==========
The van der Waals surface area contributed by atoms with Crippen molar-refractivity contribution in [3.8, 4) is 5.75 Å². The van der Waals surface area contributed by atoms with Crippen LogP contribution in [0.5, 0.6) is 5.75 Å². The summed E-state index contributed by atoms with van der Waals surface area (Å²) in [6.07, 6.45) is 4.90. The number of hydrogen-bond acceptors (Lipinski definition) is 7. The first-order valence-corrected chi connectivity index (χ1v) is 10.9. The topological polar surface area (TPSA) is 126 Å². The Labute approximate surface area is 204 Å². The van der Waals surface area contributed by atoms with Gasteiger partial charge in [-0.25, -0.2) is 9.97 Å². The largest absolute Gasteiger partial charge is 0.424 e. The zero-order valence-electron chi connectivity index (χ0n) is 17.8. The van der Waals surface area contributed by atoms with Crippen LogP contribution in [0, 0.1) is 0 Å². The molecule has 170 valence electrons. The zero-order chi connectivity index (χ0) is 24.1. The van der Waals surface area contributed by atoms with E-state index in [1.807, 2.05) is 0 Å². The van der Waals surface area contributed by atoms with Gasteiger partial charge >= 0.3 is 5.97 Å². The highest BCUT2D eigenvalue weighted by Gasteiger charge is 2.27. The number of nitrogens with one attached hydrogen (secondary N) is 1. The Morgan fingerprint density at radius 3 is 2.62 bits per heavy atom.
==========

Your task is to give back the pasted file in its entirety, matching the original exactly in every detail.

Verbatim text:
The van der Waals surface area contributed by atoms with Crippen molar-refractivity contribution in [3.8, 4) is 5.75 Å². The van der Waals surface area contributed by atoms with Crippen LogP contribution in [0.5, 0.6) is 5.75 Å². The summed E-state index contributed by atoms with van der Waals surface area (Å²) in [6.07, 6.45) is 4.90. The number of hydrogen-bond acceptors (Lipinski definition) is 7. The first-order valence-corrected chi connectivity index (χ1v) is 10.9. The topological polar surface area (TPSA) is 126 Å². The Labute approximate surface area is 204 Å². The van der Waals surface area contributed by atoms with Gasteiger partial charge in [-0.25, -0.2) is 9.97 Å². The largest absolute Gasteiger partial charge is 0.424 e. The zero-order valence-electron chi connectivity index (χ0n) is 17.8. The van der Waals surface area contributed by atoms with Crippen LogP contribution in [0, 0.1) is 0 Å². The molecule has 170 valence electrons. The zero-order chi connectivity index (χ0) is 24.1. The van der Waals surface area contributed by atoms with E-state index in [1.807, 2.05) is 0 Å². The van der Waals surface area contributed by atoms with Gasteiger partial charge >= 0.3 is 5.97 Å². The highest BCUT2D eigenvalue weighted by Gasteiger charge is 2.27. The number of nitrogens with one attached hydrogen (secondary N) is 1. The Morgan fingerprint density at radius 3 is 2.62 bits per heavy atom.